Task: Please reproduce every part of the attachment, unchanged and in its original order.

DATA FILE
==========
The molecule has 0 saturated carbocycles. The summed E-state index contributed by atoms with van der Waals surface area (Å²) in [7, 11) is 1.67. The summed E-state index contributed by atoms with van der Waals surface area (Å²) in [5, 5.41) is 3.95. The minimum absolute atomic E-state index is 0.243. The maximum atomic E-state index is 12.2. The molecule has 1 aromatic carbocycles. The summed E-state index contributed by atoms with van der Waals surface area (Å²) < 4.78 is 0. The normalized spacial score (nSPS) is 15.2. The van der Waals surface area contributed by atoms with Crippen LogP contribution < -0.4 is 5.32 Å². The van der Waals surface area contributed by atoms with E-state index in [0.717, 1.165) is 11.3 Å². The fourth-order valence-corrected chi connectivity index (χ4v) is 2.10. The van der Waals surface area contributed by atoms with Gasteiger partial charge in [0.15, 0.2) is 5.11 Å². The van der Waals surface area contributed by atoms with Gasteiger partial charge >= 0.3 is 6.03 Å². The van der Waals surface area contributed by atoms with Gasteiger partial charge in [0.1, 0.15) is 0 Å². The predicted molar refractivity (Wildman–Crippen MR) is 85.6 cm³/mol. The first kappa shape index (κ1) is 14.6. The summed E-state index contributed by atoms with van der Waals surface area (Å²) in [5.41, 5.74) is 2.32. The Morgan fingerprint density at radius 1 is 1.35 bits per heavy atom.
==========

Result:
The molecule has 0 saturated carbocycles. The summed E-state index contributed by atoms with van der Waals surface area (Å²) in [7, 11) is 1.67. The summed E-state index contributed by atoms with van der Waals surface area (Å²) in [5, 5.41) is 3.95. The minimum absolute atomic E-state index is 0.243. The maximum atomic E-state index is 12.2. The molecule has 1 aromatic carbocycles. The summed E-state index contributed by atoms with van der Waals surface area (Å²) < 4.78 is 0. The normalized spacial score (nSPS) is 15.2. The van der Waals surface area contributed by atoms with Crippen LogP contribution < -0.4 is 5.32 Å². The van der Waals surface area contributed by atoms with E-state index in [0.717, 1.165) is 11.3 Å². The fourth-order valence-corrected chi connectivity index (χ4v) is 2.10. The van der Waals surface area contributed by atoms with Gasteiger partial charge in [0.15, 0.2) is 5.11 Å². The van der Waals surface area contributed by atoms with Gasteiger partial charge >= 0.3 is 6.03 Å². The van der Waals surface area contributed by atoms with Gasteiger partial charge in [0.1, 0.15) is 0 Å². The predicted molar refractivity (Wildman–Crippen MR) is 85.6 cm³/mol. The first kappa shape index (κ1) is 14.6. The summed E-state index contributed by atoms with van der Waals surface area (Å²) in [5.41, 5.74) is 2.32. The Morgan fingerprint density at radius 1 is 1.35 bits per heavy atom.